In many cases, the individual responsible for the code violation is given the opportunity to voluntarily correct the situation and comply with current codes without a penalty. If the correction is not made, then the individual may be subject to fines and civil injunctions or other penalties.
There are strict rules regulating the running of businesses out of a residence. Very few professions comply with the provisions of the home occupation code. Call the Planning Division at (559) 621-8277, if you are interested in more information. If you wish to report someone who you believe is in violation of the City Municipal Code, call Neighborhood Revitalization at (559) 621-8400.
It is unlawful to store or dump tires in residential or commercial areas, on vacant lots, or on City streets. Residents wishing to dispose of tires at the City operated waste tire facility.
Illegal dumping of trash and debris lowers the standards of our neighborhoods. Please keep your eyes open for this kind of activity. If you see someone illegally dumping, please do not confront anyone or do anything that would put you in danger. There are things that you can do, however.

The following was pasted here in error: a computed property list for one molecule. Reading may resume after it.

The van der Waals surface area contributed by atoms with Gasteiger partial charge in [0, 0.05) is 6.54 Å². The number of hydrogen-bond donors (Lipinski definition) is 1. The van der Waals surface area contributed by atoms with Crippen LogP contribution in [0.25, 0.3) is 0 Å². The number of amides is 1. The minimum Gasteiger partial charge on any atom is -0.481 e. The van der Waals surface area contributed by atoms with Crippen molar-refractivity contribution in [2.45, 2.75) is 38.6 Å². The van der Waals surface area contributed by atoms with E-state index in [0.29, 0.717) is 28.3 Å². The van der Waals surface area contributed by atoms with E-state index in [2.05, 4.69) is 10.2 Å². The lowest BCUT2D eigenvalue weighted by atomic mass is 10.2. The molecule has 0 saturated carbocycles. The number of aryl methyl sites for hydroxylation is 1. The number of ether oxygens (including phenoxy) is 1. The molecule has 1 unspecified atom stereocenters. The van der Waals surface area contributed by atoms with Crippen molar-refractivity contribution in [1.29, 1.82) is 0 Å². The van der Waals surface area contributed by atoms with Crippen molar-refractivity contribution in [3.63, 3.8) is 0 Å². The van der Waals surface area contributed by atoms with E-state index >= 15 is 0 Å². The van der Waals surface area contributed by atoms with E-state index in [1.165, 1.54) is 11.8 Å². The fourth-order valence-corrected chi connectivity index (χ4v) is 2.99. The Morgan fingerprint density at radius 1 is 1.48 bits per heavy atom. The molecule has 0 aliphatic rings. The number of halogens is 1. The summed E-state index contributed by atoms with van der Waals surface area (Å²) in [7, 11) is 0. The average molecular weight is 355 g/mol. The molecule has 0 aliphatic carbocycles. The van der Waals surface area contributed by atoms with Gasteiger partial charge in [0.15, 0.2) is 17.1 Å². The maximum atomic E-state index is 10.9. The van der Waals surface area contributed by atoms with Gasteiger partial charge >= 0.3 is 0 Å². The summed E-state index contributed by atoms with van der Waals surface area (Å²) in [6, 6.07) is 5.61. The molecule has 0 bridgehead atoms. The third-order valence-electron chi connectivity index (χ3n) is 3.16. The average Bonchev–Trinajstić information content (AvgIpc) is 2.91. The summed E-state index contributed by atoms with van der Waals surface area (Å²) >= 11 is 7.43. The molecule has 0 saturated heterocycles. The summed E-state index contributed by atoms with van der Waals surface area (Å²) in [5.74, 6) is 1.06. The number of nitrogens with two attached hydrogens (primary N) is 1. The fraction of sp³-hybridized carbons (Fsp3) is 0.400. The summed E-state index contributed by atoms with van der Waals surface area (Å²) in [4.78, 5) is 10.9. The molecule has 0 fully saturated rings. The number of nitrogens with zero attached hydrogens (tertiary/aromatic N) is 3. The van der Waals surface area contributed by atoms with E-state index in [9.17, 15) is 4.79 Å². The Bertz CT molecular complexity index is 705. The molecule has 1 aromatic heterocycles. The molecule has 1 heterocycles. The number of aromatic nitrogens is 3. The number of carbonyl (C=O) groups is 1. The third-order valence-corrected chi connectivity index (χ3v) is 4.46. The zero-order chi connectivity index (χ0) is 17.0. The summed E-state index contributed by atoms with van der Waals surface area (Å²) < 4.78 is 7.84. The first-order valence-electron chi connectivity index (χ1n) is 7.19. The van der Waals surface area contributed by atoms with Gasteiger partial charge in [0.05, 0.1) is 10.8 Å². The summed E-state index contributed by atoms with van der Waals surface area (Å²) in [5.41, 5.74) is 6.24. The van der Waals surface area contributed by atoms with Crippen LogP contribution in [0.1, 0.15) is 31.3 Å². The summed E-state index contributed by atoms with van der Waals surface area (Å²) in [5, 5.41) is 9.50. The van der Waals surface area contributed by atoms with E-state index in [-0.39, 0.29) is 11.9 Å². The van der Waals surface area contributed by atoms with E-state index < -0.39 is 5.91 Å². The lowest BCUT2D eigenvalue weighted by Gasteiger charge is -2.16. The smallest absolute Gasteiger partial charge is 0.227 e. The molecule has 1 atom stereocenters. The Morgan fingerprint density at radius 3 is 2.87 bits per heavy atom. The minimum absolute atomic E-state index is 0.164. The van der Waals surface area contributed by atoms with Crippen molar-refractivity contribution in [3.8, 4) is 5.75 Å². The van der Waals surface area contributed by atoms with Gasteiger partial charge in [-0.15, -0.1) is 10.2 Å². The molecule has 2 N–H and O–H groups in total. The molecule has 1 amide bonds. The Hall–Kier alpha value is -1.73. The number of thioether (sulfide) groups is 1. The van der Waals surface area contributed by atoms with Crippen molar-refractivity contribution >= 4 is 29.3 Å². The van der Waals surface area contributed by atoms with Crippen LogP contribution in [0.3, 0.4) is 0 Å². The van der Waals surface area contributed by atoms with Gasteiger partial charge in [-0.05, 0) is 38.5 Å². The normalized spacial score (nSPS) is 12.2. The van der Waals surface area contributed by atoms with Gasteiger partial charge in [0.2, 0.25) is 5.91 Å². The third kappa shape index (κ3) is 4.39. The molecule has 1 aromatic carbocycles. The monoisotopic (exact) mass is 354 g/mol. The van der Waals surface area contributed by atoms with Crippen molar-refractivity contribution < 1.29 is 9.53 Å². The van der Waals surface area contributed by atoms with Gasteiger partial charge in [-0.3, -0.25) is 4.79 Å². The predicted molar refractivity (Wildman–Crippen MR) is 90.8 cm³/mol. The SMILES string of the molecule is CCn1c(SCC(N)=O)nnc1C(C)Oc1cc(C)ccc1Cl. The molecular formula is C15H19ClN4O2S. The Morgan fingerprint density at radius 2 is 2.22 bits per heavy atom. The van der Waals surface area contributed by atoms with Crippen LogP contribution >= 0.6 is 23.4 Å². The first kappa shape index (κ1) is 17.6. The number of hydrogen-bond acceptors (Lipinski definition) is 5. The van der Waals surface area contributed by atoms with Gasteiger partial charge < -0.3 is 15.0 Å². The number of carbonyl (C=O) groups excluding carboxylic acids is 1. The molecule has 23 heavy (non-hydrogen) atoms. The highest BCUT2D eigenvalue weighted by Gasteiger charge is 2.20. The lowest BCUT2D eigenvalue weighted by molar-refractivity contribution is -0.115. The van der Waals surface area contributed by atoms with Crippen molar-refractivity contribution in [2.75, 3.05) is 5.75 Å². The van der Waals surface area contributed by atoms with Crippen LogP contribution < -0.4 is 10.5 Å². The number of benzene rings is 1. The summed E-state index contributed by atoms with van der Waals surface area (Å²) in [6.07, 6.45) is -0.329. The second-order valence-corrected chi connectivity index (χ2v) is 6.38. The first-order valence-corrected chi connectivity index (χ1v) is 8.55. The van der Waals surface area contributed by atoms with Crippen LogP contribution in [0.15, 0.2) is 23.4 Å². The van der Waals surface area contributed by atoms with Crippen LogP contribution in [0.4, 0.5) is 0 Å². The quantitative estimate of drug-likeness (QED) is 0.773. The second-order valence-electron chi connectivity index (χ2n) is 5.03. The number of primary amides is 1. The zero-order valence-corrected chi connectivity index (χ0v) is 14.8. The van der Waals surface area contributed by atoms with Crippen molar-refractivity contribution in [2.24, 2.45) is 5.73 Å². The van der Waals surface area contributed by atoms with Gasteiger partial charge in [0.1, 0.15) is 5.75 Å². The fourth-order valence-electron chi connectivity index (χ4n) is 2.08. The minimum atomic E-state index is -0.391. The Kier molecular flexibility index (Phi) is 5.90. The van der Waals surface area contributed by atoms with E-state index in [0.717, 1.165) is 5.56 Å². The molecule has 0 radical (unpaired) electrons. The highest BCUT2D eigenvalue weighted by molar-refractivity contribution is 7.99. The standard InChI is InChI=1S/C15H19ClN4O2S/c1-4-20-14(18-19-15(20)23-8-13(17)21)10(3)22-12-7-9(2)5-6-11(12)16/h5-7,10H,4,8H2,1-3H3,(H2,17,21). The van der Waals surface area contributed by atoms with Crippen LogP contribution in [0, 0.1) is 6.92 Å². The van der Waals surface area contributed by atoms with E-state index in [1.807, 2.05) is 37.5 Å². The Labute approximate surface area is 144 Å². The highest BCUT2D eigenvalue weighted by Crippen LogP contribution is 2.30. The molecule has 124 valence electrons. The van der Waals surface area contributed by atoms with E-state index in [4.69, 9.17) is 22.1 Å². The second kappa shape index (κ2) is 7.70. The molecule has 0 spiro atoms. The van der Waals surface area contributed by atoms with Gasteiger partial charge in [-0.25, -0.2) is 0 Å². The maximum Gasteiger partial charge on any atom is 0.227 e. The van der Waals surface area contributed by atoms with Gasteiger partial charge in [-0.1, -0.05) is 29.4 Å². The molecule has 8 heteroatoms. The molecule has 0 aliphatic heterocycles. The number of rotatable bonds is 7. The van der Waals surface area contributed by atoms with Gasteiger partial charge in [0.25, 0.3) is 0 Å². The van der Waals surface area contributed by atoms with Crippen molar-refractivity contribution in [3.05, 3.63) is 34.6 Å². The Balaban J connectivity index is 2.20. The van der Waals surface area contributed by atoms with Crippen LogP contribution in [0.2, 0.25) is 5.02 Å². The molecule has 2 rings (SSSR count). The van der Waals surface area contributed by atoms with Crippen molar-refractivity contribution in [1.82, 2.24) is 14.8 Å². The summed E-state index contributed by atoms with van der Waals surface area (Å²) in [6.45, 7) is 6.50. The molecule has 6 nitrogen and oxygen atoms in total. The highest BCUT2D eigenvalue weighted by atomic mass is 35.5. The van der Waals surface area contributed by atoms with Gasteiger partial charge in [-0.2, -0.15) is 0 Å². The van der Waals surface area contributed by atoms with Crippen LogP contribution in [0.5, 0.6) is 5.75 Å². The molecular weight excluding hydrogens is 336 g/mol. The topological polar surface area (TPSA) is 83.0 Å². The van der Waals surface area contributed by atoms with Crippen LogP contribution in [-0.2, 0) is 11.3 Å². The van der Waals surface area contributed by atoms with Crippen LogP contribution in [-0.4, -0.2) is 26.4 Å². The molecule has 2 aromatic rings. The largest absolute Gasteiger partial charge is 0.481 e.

Assistance is available in the following areas:
- Tenant/Landlord disputes and evictions.
Please call either the Better Business Bureau’s Dispute Settlement Center at (559) 222-8111; Central California Legal Services at (559) 441-1611; or Centro La Familia at (559) 237-2961.
- Advice on substandard housing complaints.
Minimum standards for dwellings are required by the Uniform Housing Code and the California State Health and Safety Code. These standards include such items as requiring adequate heating, plumbing, and electrical systems. If repairs are needed, tenants are encouraged to first work with their landlords to have repairs made. However, if assistance is needed, please call Neighborhood Revitalization at (559) 621-8400.
Excessive noise can detract from the quality of life in a neighborhood. It is important that neighbors work together, privately, to solve minor problems, like barking dogs. The City does not get involved in these disputes and, if courteous communication is not successful, you should contact a private attorney. For other, more serious or persistent problems:
Loud Parties: Call the Fresno PD at (559) 621-7000
Construction Noise: Call the Building and Safety Division at (559) 621-8104
Industrial or Commercial Noise: Call Neighborhood Revitalization at (559) 621-8400
There are rules for building a fence. Back yard and side yard fences cannot be over six feet in height. A front yard fence cannot be over three feet in height. For more information, call the Planning Department at (559) 621-8277.